Muscatine: Where did buttons come from before plastic?  You can find your answer at the Muscatine History and Industry Center in Muscatine, once known as the “Pearl Button Capital of the World.”

National Mississippi River Museum and Aquarium: Located in Dubuque, this attraction features both indoor and outdoor exhibits offering a look at the history and culture of the river.  You can also visit the steamboat William M. Black, a National Historic Landmark.

Okoboji: Enjoy all kinds of family fun in the popular Iowa Great Lakes region. Arnolds Park Amusement Park is a top attraction along with plenty of other recreational activities.

Pike’s Peak State Park: This picturesque park features nice trails and hilltop views of the Mississippi River, but it’s just one of the many quality parks and recreation areas found throughout Iowa.

Quiet bike rides: Iowa has a well-deserved reputation for bicycling thanks to hundreds of miles of trails found statewide. So take time to experience the sights and sounds of Iowa’s landscapes on two wheels.

River trails: Iowa also has a number of designated water trails for those interested in exploring the state’s rivers and lakes via canoe and/or kayak. These trails offer a perfect way to enjoy the state’s scenery and natural areas from a different vantage point.      

Sioux City: Palmer’s Old Tyme Candy Shoppe, the Lewis & Clark Interpretive Center, the Sergeant Floyd River Museum & Welcome Center, the Sioux City Art Center — the list of things to see and do is long, so allow for plenty of time.

Traer Salt and Pepper Shaker Gallery: You have to see it to believe it. This Traer museum features a quirky, cool collection of 16,000 sets of salt-and-pepper shakers.

University of Iowa: You will need a few days in Iowa City to take in the Athletics Hall of Fame and Museum, the Medical Museum, the Museum of Art, the Museum of Natural History and the Old Capitol Museum — all at the University of Iowa.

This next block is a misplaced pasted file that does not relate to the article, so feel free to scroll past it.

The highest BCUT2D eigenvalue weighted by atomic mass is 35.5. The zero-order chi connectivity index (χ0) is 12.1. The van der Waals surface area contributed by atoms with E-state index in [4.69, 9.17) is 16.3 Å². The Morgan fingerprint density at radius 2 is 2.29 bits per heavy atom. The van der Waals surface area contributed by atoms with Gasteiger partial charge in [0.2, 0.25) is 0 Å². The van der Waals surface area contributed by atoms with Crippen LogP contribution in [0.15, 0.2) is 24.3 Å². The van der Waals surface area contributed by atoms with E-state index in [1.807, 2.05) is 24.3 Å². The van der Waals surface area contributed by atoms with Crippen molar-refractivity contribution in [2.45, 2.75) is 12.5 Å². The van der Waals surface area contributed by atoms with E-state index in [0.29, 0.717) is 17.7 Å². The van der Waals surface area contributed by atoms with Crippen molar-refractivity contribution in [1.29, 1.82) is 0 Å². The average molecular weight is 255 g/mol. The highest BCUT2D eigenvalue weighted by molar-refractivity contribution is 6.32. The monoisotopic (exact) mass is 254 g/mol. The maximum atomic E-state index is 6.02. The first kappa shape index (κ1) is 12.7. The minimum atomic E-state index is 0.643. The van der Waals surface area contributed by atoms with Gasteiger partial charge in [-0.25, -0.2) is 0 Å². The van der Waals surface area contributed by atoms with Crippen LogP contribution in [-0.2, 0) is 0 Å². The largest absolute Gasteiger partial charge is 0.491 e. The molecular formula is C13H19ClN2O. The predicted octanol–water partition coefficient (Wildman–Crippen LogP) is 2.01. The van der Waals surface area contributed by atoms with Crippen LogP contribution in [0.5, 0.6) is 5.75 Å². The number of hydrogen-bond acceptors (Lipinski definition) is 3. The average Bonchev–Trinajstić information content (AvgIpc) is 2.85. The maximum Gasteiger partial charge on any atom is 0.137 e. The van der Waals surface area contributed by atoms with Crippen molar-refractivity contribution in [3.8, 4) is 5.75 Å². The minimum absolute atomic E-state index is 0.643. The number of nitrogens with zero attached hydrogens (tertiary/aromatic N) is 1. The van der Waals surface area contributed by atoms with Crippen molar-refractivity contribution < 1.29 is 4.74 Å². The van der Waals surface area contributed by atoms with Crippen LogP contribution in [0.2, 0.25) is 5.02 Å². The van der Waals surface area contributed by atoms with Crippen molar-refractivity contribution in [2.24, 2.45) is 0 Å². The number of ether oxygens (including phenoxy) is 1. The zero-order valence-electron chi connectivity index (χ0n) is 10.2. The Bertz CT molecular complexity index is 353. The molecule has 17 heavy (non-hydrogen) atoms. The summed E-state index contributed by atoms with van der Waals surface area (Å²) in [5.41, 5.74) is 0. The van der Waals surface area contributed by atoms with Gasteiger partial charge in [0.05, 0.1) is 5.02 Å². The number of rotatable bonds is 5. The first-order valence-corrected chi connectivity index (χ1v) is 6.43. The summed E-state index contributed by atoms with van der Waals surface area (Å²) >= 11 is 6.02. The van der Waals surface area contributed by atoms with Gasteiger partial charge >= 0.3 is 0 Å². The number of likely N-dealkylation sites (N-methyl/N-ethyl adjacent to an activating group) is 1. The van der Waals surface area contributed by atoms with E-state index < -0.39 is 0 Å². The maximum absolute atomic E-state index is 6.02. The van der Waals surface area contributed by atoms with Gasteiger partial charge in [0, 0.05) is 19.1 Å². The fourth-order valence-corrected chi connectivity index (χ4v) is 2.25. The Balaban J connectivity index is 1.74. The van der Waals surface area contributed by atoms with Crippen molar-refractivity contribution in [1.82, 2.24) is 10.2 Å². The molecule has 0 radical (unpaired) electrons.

Villages of Van Buren: Step back in time while visiting these 12 southeastern Iowa villages.  The area includes two National Historic Districts, as well as op­­portunities for shopping, dining, antiquing and much more.

Winterset: The famed Covered Bridges of Madison County are still a popular draw for tourists, but taking time to visit the John Wayne Birthplace Museum should also be on your agenda when visiting this county seat.  

X-factor: This represents things never tried before, so go visit some off-the-beaten-path attractions around the state.  Be adventurous!

Yearly events: There are hundreds of annual events held across Iowa. Well-known offerings, like the Iowa State Fair and the Des Moines Arts Festival, attract hundreds of thousands of people, but there are plenty of other options to enjoy some food, fun and hospitality.

Zip-lining adventures: Exper­ience Iowa’s countryside from a different (and more thrilling) perspective by giving zip-lining a try.  Dubuque, Waterloo and Cedar Rapids all offer nearby options.

Final advice: Visit the State of Iowa tourism website at for information on even more options and enjoy your summer!

Yontz is freelance writer from Urbandale.